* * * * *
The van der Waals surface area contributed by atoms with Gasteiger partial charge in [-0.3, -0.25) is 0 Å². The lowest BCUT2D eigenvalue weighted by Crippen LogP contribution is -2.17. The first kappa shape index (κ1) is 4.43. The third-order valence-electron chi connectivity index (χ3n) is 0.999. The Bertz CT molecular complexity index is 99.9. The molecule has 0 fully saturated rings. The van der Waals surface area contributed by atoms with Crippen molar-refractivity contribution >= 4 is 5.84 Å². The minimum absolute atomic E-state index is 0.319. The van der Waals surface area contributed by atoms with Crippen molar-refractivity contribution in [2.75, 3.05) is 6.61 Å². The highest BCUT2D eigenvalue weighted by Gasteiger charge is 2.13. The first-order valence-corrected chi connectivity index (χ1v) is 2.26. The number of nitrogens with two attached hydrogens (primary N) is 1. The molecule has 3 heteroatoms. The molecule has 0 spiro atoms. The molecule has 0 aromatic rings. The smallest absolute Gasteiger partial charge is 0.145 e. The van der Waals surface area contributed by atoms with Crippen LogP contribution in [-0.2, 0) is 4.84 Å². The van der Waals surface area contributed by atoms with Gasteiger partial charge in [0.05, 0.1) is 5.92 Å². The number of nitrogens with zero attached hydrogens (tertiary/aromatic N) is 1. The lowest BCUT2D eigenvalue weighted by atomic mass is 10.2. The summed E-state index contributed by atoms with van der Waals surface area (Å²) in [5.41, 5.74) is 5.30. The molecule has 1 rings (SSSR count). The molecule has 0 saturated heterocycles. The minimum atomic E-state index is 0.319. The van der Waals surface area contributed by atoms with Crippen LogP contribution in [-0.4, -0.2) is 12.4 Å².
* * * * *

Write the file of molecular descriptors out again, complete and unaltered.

The van der Waals surface area contributed by atoms with Gasteiger partial charge in [-0.3, -0.25) is 0 Å². The lowest BCUT2D eigenvalue weighted by Crippen LogP contribution is -2.17. The first kappa shape index (κ1) is 4.43. The third-order valence-electron chi connectivity index (χ3n) is 0.999. The Bertz CT molecular complexity index is 99.9. The molecule has 0 fully saturated rings. The van der Waals surface area contributed by atoms with Crippen molar-refractivity contribution >= 4 is 5.84 Å². The minimum absolute atomic E-state index is 0.319. The van der Waals surface area contributed by atoms with Crippen molar-refractivity contribution in [2.75, 3.05) is 6.61 Å². The highest BCUT2D eigenvalue weighted by Gasteiger charge is 2.13. The first-order valence-corrected chi connectivity index (χ1v) is 2.26. The number of nitrogens with two attached hydrogens (primary N) is 1. The molecule has 3 heteroatoms. The molecule has 0 spiro atoms. The molecule has 0 aromatic rings. The smallest absolute Gasteiger partial charge is 0.145 e. The van der Waals surface area contributed by atoms with Crippen LogP contribution in [-0.2, 0) is 4.84 Å². The van der Waals surface area contributed by atoms with Gasteiger partial charge in [0.05, 0.1) is 5.92 Å². The number of nitrogens with zero attached hydrogens (tertiary/aromatic N) is 1. The lowest BCUT2D eigenvalue weighted by atomic mass is 10.2. The summed E-state index contributed by atoms with van der Waals surface area (Å²) in [5.41, 5.74) is 5.30. The molecule has 1 rings (SSSR count). The molecule has 0 saturated heterocycles. The minimum atomic E-state index is 0.319. The van der Waals surface area contributed by atoms with Crippen LogP contribution in [-0.4, -0.2) is 12.4 Å².